• If the owner of the funds (annuitant) is still employed and pension funds are being divided, the funds cannot be transferred until the employee has terminated employment, reached normal or early retirement age or is deceased (more on that in a minute). Often, the plan administrator will set up the partner with their own account within the pension plan, and the transfer of assets to that account, while leaving the funds in the plan.

  • Any locking-in provisions which apply to the employee will continue to apply to the pension funds that were divided.

  • When the funds can be withdrawn, the former partner must provide a completed form T-2151 Direct Transfer of a Single Amount Under Subsection 147(19) or Section 147.3, and a copy of the separation agreement or court order.

  • The funds must be transferred to a LIRA, LIF, LRIF or Locked-in RRSP until the former partner reaches the early or normal retirement age specified in the employee's pension plan contract.

Spousal RRSP and Relationship breakdown

If the RRSP funds being transferred are from a spousal account, where the contributor gets the tax receipt, there are some additional rules to follow:

  • You must provide a T2220 Transfer from an RRSP, RRIF, PRPP or SPP to Another RRSP, RRIF, PRPP or SPP on Breakdown of Marriage or Common-law Partnership for RRSP funds.

  • You must provide a copy of the court order or separation agreement which specifies how the account is to be divided.

  • The contributor and partner must be living separate and apart at the time of the transfer.

  • There cannot have been any contributions to the spousal account in the year of the transfer request or the two previous years.

  • There cannot have been any withdrawals from the spousal account during the year of the transfer request.

  • Once the conditions are met, the funds will be transferred to an account for the spouse, and the spousal designation will be removed from the account if there are any funds remaining.

Death of Annuitant

Here's what you need to know about RRSP and RPP transfers when the annuitant has died.

RRSP

  • If the annuitant of an RRSP dies, and has named a partner as beneficiary, they are entitled to a tax-free direct transfer of the annuitant's RRSP proceeds to their own RRSP. If the beneficiary designation is “estate” on the RRSP account, a tax-free direct transfer will not be possible, even if the partner is named beneficiary in the will. Registered plans and insurance policies are generally excluded from probate and can be transferred immediately. However, if the designation is “estate” the proceeds become part of the estate assets and must be probated.

  • You must provide a completed T2033 Direct Transfer Under Subsection 146.3(14.1), 147.5(21) or 146(21), or Paragraph 146(16)(a) or 146.3(2)(e)

  • If the annuitant has a named spouse, and a common-law partner who does not meet the definition of “spouse” in the Income Tax Act, the proceeds may be paid to the named spouse. (These situations can turn ugly quickly so check your beneficiary designations if your previous relationship ended in separation or divorce...)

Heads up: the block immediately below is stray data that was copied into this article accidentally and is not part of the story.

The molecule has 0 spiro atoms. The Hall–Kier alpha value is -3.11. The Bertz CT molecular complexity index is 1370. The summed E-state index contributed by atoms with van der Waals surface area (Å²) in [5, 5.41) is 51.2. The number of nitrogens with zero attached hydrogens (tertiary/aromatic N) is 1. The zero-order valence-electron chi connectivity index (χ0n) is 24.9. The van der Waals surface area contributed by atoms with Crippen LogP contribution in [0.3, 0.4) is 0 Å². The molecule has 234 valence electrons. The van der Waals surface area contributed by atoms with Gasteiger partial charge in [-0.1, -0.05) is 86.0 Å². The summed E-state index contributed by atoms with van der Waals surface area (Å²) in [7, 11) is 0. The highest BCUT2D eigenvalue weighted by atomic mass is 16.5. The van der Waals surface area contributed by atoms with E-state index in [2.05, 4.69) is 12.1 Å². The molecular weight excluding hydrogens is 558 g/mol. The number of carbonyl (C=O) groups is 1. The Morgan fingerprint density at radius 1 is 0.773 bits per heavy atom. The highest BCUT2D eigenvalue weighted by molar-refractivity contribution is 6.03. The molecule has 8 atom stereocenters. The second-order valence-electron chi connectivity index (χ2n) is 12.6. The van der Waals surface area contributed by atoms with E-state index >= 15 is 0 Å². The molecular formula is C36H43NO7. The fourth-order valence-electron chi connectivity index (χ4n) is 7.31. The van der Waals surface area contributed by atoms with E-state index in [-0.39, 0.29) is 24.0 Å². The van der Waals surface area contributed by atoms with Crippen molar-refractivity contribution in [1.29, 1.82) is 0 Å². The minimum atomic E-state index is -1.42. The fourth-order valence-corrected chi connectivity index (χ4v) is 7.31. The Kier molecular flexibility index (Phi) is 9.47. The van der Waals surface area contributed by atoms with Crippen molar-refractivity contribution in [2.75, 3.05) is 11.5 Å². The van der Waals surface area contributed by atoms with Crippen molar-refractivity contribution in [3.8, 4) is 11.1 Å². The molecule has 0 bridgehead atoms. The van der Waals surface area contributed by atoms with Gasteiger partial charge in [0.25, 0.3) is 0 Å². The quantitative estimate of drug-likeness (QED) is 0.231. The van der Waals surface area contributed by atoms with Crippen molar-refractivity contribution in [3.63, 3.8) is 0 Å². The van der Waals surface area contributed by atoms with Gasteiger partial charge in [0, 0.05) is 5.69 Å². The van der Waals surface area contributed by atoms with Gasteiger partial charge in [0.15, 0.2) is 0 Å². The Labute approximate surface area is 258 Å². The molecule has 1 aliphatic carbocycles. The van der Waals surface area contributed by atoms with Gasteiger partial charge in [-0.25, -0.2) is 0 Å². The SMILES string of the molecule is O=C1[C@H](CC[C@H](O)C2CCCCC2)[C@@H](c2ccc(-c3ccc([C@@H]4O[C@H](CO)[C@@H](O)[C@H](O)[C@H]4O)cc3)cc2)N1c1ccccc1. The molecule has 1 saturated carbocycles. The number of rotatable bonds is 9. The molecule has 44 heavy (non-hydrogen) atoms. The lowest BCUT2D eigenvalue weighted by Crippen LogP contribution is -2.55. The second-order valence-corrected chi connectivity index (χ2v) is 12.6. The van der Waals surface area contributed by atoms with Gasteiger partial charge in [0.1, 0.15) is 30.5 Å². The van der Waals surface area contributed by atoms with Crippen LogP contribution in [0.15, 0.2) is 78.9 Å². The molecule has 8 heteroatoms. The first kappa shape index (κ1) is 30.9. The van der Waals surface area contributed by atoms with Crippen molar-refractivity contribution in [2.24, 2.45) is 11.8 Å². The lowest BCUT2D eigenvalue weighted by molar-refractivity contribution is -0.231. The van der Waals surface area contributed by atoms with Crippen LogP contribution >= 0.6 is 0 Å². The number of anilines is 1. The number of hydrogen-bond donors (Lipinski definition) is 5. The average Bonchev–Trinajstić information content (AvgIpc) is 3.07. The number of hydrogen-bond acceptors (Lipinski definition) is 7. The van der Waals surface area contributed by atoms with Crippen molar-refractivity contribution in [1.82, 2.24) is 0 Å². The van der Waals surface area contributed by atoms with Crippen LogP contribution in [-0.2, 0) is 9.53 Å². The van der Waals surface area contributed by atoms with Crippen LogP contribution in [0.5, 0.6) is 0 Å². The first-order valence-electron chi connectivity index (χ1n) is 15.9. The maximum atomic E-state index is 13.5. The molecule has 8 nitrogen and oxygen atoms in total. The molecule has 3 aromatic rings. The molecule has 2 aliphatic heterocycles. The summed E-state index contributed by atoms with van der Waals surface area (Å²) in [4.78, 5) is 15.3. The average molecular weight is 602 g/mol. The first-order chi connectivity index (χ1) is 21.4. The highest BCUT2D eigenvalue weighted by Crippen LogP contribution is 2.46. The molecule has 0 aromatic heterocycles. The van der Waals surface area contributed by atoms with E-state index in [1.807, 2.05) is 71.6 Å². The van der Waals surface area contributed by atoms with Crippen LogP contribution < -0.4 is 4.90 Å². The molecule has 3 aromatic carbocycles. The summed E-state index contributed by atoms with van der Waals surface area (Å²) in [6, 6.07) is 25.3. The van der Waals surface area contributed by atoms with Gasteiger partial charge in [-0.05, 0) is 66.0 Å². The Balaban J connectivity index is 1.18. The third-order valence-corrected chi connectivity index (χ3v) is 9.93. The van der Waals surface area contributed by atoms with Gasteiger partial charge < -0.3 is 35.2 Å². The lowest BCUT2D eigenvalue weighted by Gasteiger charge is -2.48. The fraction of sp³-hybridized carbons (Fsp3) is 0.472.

• If the named beneficiary is a child or grandchild of the annuitant and who was financially dependent on the annuitant because of physical or mental impairment, the child/grandchild is entitled to transfer the funds on a tax-exempt basis, but the funds can only be used to purchase a term annuity.

  • If the beneficiary is anyone other than partner or dependent child, CRA considers the account to have been terminated as of the date of death, and the proceeds must be withdrawn as cash, and subject to normal tax regulations. The value of the account will be include the proceeds of the estate for income tax purposes.

RPP

Just like pretty much everything else to do with pension funds, there are (very!) specific rules around the death of an annuitant. Here's what you need to know.

  • If the annuitant of an RPP dies and has a named partner who meets the definition of spouse in the governing pension legislation, the proceeds of the pension account MUST be paid to the spouse, even if there is a different beneficiary designation in a will or on the account. (This will also apply if the annuitant and spouse were separated at the time of the annuitant's death, and there is a common-law partner who does NOT meet the definition of spouse under the governing pension legislation. Things can get complicated if the funds are transferred to the common-law partner and then the legal spouse comes forward. )

  • Pension payouts to the partner can be transferred to an RRSP, a RRIF, or an annuity. IF the named beneficiary has a Registered Disability Savings Plan (RDSP), they may transfer the proceeds to the RDSP.

  • If the named beneficiary is a child or grandchild of the annuitant and who was financially dependent on the annuitant because of physical or mental impairment, the child/grandchild is entitled to transfer the funds on a tax-exempt basis, but the funds can only be used to purchase a term annuity.